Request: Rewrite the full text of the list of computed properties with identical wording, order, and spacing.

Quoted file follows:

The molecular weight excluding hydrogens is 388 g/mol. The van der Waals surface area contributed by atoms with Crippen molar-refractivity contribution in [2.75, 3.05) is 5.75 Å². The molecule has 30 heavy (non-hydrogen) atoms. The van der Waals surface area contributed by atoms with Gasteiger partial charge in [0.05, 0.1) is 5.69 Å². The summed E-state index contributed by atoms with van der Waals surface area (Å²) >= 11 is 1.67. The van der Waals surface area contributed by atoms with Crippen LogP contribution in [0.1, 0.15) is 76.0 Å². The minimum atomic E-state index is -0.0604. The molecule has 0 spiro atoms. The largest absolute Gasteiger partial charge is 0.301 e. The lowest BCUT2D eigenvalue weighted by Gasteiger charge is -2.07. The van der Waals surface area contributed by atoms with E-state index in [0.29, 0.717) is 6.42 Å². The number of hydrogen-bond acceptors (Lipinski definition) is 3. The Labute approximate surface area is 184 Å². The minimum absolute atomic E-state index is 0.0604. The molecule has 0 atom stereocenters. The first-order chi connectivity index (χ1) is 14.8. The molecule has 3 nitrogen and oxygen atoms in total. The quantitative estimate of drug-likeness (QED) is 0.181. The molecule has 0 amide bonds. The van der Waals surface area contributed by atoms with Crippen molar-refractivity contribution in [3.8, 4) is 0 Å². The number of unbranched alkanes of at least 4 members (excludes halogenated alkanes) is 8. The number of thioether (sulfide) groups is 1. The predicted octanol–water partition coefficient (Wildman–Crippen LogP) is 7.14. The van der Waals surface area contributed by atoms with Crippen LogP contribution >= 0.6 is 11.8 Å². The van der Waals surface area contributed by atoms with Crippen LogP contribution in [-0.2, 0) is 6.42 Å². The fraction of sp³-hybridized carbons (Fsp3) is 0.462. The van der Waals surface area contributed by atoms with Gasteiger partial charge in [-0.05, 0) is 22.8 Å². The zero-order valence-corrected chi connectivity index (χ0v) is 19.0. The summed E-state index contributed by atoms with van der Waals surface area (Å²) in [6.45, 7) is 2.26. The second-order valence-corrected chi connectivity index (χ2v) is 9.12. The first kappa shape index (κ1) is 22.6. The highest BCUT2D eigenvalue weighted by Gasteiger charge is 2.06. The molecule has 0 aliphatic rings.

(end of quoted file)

The molecular weight excluding hydrogens is 388 g/mol. The van der Waals surface area contributed by atoms with Crippen molar-refractivity contribution in [2.75, 3.05) is 5.75 Å². The molecule has 30 heavy (non-hydrogen) atoms. The van der Waals surface area contributed by atoms with Gasteiger partial charge in [0.05, 0.1) is 5.69 Å². The summed E-state index contributed by atoms with van der Waals surface area (Å²) >= 11 is 1.67. The van der Waals surface area contributed by atoms with Crippen LogP contribution in [0.1, 0.15) is 76.0 Å². The minimum atomic E-state index is -0.0604. The molecule has 0 spiro atoms. The largest absolute Gasteiger partial charge is 0.301 e. The lowest BCUT2D eigenvalue weighted by Gasteiger charge is -2.07. The van der Waals surface area contributed by atoms with E-state index in [0.29, 0.717) is 6.42 Å². The number of hydrogen-bond acceptors (Lipinski definition) is 3. The Labute approximate surface area is 184 Å². The minimum absolute atomic E-state index is 0.0604. The molecule has 0 atom stereocenters. The first-order chi connectivity index (χ1) is 14.8. The molecule has 3 nitrogen and oxygen atoms in total. The quantitative estimate of drug-likeness (QED) is 0.181. The molecule has 0 amide bonds. The van der Waals surface area contributed by atoms with Crippen molar-refractivity contribution in [3.8, 4) is 0 Å². The number of unbranched alkanes of at least 4 members (excludes halogenated alkanes) is 8. The number of thioether (sulfide) groups is 1. The predicted octanol–water partition coefficient (Wildman–Crippen LogP) is 7.14. The van der Waals surface area contributed by atoms with Crippen LogP contribution >= 0.6 is 11.8 Å². The van der Waals surface area contributed by atoms with Crippen LogP contribution in [-0.2, 0) is 6.42 Å². The fraction of sp³-hybridized carbons (Fsp3) is 0.462. The van der Waals surface area contributed by atoms with Gasteiger partial charge in [-0.05, 0) is 22.8 Å². The zero-order valence-corrected chi connectivity index (χ0v) is 19.0. The summed E-state index contributed by atoms with van der Waals surface area (Å²) in [6.45, 7) is 2.26. The second-order valence-corrected chi connectivity index (χ2v) is 9.12. The first kappa shape index (κ1) is 22.6. The highest BCUT2D eigenvalue weighted by Gasteiger charge is 2.06. The molecule has 0 aliphatic rings.